3.  One of the things I've put on the schedule for tomorrow afternoon is a meeting with one of the new teachers to help him work on a behavior support plan for a student.  This is the same teacher who, at the recent district workshops, spent a good twenty minutes grousing about the women in his earlier sessions "just sitting there and knitting the whole time."  He then had to sit next to me in awkward silence while I knit a sock during the final activity of the day.  I think that bringing my knitting along for our meeting will be not only appropriate...it will be necessary.  

Like I said...you need to choose your battles.

SA


22 comments:

Mel said...

Oooh, I think reason #3 is the best of all.

Kath said...

Yes, I believe you should be knitting while meeting with this particular errr....gentleman. Let's just make sure the sharp pointy sticks don't get too close to him or any other fine members of the educational system, okay???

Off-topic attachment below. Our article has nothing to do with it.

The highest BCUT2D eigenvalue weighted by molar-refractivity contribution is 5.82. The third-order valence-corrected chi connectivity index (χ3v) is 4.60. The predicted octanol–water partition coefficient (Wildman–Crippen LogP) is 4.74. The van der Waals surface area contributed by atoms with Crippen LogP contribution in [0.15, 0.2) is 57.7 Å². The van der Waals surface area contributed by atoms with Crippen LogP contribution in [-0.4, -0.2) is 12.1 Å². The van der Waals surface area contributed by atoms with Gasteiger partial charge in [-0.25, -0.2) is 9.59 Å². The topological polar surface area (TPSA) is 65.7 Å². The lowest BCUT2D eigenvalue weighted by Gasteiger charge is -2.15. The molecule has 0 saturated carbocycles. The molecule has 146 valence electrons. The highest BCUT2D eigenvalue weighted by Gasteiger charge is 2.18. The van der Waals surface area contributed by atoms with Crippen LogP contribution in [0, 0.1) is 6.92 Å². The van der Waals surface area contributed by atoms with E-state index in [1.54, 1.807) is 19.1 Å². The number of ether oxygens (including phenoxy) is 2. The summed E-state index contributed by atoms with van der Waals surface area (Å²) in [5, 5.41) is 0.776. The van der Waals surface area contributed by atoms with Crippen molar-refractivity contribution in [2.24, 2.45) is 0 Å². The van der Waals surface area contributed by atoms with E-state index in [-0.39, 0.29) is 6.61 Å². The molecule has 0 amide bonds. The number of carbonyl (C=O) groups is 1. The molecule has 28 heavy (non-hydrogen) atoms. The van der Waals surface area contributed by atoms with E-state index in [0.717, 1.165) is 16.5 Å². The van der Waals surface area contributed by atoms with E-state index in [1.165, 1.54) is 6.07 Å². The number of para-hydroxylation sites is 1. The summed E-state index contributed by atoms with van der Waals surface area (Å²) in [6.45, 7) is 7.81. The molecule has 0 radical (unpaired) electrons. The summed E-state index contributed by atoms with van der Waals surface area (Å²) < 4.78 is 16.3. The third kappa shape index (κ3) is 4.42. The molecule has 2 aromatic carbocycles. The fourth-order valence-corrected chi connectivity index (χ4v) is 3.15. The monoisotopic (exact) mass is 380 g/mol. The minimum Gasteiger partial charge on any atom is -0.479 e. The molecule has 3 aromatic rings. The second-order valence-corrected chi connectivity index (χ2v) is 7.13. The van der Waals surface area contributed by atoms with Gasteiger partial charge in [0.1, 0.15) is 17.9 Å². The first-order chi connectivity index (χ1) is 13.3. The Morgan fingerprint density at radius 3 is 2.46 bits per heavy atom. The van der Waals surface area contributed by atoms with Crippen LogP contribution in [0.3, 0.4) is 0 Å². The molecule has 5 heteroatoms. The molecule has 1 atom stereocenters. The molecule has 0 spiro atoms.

Julie said...

Oh yeah, knitting is necessary for the meeting with this teacher!

Beth said...

I hope you get the scarf knit for Saturday! I agree that it's important to keep the Life Coach happy and your hair looking good.

missemilysmom said...
This comment has been removed by the author.
missemilysmom said...

ooohh!! I wonder if it was me! How exciting! And I must have looked odd.. it was an arm for a knitted babe! GOOD LUCK! I am bringing the Gumdrop hat today!

Anonymous said...

I hope your meeting goes well. Poke him with your needles if you don't like the way he looks at you.
Karen
http://nothingbutknit.blog-city.com/

Anne said...

#3 was the clincher for me too, although #2 has a lot of validity. Besides, either way, you'll likely have an FO to show off!

kmkat said...

If he doesn't grasp the ways of knitting and how it calms the unruly spirit, you have my permission to *show* him with the scarf. (I think pointy needles are considered a deadly weapon, but who would consider a scarf to be one?)

Em said...